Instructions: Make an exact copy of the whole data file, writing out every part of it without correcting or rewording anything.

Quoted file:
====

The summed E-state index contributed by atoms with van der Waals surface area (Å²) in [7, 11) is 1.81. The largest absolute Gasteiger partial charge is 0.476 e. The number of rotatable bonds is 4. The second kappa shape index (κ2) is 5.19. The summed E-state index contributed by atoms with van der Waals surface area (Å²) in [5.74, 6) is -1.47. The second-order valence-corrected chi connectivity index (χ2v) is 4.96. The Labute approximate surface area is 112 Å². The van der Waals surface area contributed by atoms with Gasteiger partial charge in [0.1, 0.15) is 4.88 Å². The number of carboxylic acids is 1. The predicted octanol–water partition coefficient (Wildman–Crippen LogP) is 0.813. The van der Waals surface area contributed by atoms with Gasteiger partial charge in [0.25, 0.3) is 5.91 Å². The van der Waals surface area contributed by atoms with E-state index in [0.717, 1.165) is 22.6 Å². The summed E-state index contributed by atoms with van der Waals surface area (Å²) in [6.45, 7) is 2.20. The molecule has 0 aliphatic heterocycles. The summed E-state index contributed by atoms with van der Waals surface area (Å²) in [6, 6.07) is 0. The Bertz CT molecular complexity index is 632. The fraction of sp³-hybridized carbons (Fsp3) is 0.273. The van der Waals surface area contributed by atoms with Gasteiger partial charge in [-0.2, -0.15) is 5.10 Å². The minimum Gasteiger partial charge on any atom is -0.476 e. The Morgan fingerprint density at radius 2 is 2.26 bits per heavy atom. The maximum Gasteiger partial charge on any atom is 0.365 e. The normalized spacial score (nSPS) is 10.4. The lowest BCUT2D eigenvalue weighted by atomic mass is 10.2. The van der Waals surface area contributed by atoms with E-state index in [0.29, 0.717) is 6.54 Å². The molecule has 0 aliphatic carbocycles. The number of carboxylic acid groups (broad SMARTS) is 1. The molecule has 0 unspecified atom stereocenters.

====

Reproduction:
The summed E-state index contributed by atoms with van der Waals surface area (Å²) in [7, 11) is 1.81. The largest absolute Gasteiger partial charge is 0.476 e. The number of rotatable bonds is 4. The second kappa shape index (κ2) is 5.19. The summed E-state index contributed by atoms with van der Waals surface area (Å²) in [5.74, 6) is -1.47. The second-order valence-corrected chi connectivity index (χ2v) is 4.96. The Labute approximate surface area is 112 Å². The van der Waals surface area contributed by atoms with Gasteiger partial charge in [0.1, 0.15) is 4.88 Å². The number of carboxylic acids is 1. The predicted octanol–water partition coefficient (Wildman–Crippen LogP) is 0.813. The van der Waals surface area contributed by atoms with Gasteiger partial charge in [0.25, 0.3) is 5.91 Å². The van der Waals surface area contributed by atoms with E-state index in [0.717, 1.165) is 22.6 Å². The summed E-state index contributed by atoms with van der Waals surface area (Å²) in [6.45, 7) is 2.20. The molecule has 0 aliphatic heterocycles. The summed E-state index contributed by atoms with van der Waals surface area (Å²) in [6, 6.07) is 0. The Bertz CT molecular complexity index is 632. The fraction of sp³-hybridized carbons (Fsp3) is 0.273. The van der Waals surface area contributed by atoms with Gasteiger partial charge in [-0.2, -0.15) is 5.10 Å². The minimum Gasteiger partial charge on any atom is -0.476 e. The Morgan fingerprint density at radius 2 is 2.26 bits per heavy atom. The maximum Gasteiger partial charge on any atom is 0.365 e. The normalized spacial score (nSPS) is 10.4. The lowest BCUT2D eigenvalue weighted by atomic mass is 10.2. The van der Waals surface area contributed by atoms with E-state index in [0.29, 0.717) is 6.54 Å². The molecule has 0 aliphatic carbocycles. The number of carboxylic acid groups (broad SMARTS) is 1. The molecule has 0 unspecified atom stereocenters.